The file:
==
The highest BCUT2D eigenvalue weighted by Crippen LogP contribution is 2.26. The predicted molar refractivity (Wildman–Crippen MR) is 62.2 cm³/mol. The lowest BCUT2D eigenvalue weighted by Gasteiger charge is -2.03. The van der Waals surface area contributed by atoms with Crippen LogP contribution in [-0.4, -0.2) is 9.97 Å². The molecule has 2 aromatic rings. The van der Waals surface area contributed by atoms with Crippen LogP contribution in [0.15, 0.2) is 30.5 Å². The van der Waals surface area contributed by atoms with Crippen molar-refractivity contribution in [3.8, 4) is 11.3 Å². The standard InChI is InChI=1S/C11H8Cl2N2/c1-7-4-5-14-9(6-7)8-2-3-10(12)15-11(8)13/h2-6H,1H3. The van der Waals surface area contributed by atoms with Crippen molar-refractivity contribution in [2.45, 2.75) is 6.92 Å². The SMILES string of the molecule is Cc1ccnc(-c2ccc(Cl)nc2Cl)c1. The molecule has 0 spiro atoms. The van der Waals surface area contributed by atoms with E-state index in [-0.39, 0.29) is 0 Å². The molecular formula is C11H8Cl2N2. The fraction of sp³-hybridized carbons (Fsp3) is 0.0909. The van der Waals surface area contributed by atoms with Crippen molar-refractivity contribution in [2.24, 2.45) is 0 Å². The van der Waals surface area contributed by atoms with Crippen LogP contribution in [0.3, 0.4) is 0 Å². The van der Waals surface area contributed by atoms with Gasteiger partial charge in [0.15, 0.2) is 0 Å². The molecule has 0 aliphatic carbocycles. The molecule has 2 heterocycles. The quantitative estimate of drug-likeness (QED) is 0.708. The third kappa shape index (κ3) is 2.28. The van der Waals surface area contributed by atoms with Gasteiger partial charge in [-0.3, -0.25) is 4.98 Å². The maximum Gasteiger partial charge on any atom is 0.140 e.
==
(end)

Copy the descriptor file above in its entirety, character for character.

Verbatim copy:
The highest BCUT2D eigenvalue weighted by Crippen LogP contribution is 2.26. The predicted molar refractivity (Wildman–Crippen MR) is 62.2 cm³/mol. The lowest BCUT2D eigenvalue weighted by Gasteiger charge is -2.03. The van der Waals surface area contributed by atoms with Crippen LogP contribution in [-0.4, -0.2) is 9.97 Å². The molecule has 2 aromatic rings. The van der Waals surface area contributed by atoms with Crippen LogP contribution in [0.15, 0.2) is 30.5 Å². The van der Waals surface area contributed by atoms with Crippen molar-refractivity contribution in [3.8, 4) is 11.3 Å². The standard InChI is InChI=1S/C11H8Cl2N2/c1-7-4-5-14-9(6-7)8-2-3-10(12)15-11(8)13/h2-6H,1H3. The van der Waals surface area contributed by atoms with Crippen molar-refractivity contribution in [2.45, 2.75) is 6.92 Å². The SMILES string of the molecule is Cc1ccnc(-c2ccc(Cl)nc2Cl)c1. The molecule has 0 spiro atoms. The van der Waals surface area contributed by atoms with E-state index in [-0.39, 0.29) is 0 Å². The molecular formula is C11H8Cl2N2. The fraction of sp³-hybridized carbons (Fsp3) is 0.0909. The van der Waals surface area contributed by atoms with Crippen molar-refractivity contribution in [2.24, 2.45) is 0 Å². The van der Waals surface area contributed by atoms with Crippen LogP contribution in [0.3, 0.4) is 0 Å². The van der Waals surface area contributed by atoms with Gasteiger partial charge in [0.15, 0.2) is 0 Å². The molecule has 0 aliphatic carbocycles. The molecule has 2 heterocycles. The quantitative estimate of drug-likeness (QED) is 0.708. The third kappa shape index (κ3) is 2.28. The van der Waals surface area contributed by atoms with Gasteiger partial charge in [-0.3, -0.25) is 4.98 Å². The maximum Gasteiger partial charge on any atom is 0.140 e.